William Bolcom: Selections from Second Suite for Solo Violin (2011)
Perhaps there is no more personal writing for violin than a solo piece. Carl Philipp Emanuel Bach wrote of his father’s compelling violin playing, evidenced by the transcendent J.S. Bach solo sonatas and partitas. I’d wished to learn the violin when young, but for several reasons (including the theft of my grandfather’s Sears “Stradivarius” from the family car) I never got to learn to play; I still wish I had. I had to settle for learning how to write for the violin by working with violinists from a young age—in fact a principal joy for me as a composer has been to write for others what I might have been delighted to be able to perform myself—but the added dividend is that writing for someone else can then become a portrait of the performer. Which makes it actually more gratifying for me than writing for myself to play, a thing I rarely do nowadays.
My first solo violin suite was written at the request of Sergiu Luca, who died two years ago—a flamboyant and mercurial piece, it exists in a recording by Philip Ficsor. I owe him the birth of my most-often-played violin sonata and a violin concerto, both inspired by Serge’s relationship with the great jazzman Joe Venuti and brilliantly recorded by Luca. A few seasons ago the violin concerto was executed by Gil Shaham and the Toronto Symphony under Leonard Slatkin; his almost opposite approach from Luca’s also worked extremely well, proving the possible success of performing a piece more than one way.
The solo suite I wrote for Gil is very different in mood from the first suite, lyrical and playful by turns. Distantly referring to the Baroque dance-suite form, Suite No. 2 is in nine movements. Morning Music, a short rhapsodic prelude, leads to the lively Dancing in Place, featuring “fingerboard notes” executed by drumming the left-hand fingers onto the string and board. Northern Nigun is a gentle lament, and Lenny in Spats is a fanciful image of Leonard Bernstein dressed like Fred Astaire or Jack Buchanan in tuxedo, white spats covering his patent-leather uppers, and dancing with a cane.
Tempo di Gavotte is however not in the Baroque gavotte form; Barcarolle, in 12/8 and 6/8 time, portrays a leisurely afternoon on the water. A two-voiced Fuga malinconica provides a tragic mood to the Suite, while the following Tarantella’s frenzy recalls the legendary centuries-old belief that wild dancing would neutralize a tarantula’s poisonous bite. The concluding Evening Music recalls the opening phrase of the suite and ends with “duettini” in double stops, pairing different sets of strings for a peaceful close.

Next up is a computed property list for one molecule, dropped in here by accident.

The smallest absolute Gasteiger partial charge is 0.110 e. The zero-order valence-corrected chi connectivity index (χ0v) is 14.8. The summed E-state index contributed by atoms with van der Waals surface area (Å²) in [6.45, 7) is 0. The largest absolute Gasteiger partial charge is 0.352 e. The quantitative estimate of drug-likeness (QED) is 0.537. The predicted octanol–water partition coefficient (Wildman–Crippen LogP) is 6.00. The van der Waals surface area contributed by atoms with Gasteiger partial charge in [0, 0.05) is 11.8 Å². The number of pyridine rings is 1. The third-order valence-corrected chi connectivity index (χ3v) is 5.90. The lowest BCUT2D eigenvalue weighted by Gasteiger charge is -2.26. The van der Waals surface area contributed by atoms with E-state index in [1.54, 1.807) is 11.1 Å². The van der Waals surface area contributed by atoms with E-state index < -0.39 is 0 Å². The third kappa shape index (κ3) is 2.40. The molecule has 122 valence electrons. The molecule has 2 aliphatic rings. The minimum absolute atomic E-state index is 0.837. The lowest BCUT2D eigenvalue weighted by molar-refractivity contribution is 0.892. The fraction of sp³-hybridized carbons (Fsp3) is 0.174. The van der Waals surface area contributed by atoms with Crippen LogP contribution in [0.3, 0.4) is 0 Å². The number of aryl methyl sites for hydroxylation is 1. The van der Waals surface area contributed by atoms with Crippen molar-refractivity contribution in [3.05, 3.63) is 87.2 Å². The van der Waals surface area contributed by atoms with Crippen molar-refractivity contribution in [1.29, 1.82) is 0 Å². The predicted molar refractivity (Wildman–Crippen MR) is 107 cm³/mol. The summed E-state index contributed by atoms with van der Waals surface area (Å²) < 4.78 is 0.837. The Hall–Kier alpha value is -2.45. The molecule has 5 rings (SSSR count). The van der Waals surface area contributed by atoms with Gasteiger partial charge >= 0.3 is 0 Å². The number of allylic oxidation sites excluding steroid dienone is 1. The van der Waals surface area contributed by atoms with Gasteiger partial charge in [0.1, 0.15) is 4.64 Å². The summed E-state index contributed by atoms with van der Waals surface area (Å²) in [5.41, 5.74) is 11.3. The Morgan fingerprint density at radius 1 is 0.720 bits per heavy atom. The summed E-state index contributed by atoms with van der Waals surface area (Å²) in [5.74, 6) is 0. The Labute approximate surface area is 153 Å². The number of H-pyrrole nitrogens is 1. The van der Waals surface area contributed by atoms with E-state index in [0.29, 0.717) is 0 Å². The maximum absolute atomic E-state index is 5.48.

Ji?í Havlík: Concerto for Horn (1976)
The Concerto for Horn was written during my composition studies at the Prague Conservatory. I wanted to create a concert piece for my instrument, the horn, which I also could use for my own horn performances. The piece has the form of a classical three-movement concerto, flowing from the rich Czech tradition of wind instrument concertos. Several influences went into the composition of the work. These include studies of Czech horn works from the 18th century (Jan Václav Stich-Punto, Antonio Rosetti, etc.) until the 20th century (for example, pieces by Oldrich Flosman, but especially the Horn Concerto by Ji?í Pauer). Additionally, there was the experience of a creative and freshly discovered atmosphere for wind composition, shared with my friends (literature for trumpet, oboe, clarinet, bassoon, and trombone). Last, I had my own imagination of horn melodic lines and enriched harmony.
The slow movement brings a legato melodic line for the solo instrument. The cadenza uses the full range of horn registers, and a nostalgically sounding long coda in 5/8 rhythm. This passage is played by muted horn with a sound imagination of “little bells from another world,” based on 2 octaves of parallel unison in the accompaniment.
In 1978, the Concerto was awarded the Special Award of the Czech Ministry of Culture for Composition and Performance.
Václav Nelhýbel: Scherzo Concertante (1966)
The composer of Scherzo Concertante for Horn, Václav Nelhýbel, was born in 1919 in what is now the Czech Republic. He was educated at Charles University and the Prague Conservatory. Nelhýbel moved to Switzerland in 1942, studying at the University of Fribourg. After World War II, he was a composer and conductor for Swiss National Radio, and then the first Music Director of Radio Free Europe in Munich. Nelhýbel emigrated to the United States in 1957, spending most of his career in New York City. Prior to his passing in 1996, he was Composer in Residence at the University of Scranton, and a recipient of many awards.
Václav Nelhýbel has a large output of about 600 compositions, writing for symphony, opera, ballet, band, keyboard, solo instruments, and chorus. However, he is especially known for his wind compositions, which are characterized by high energy and vigorous rhythm, emphasized by interlocking melodies.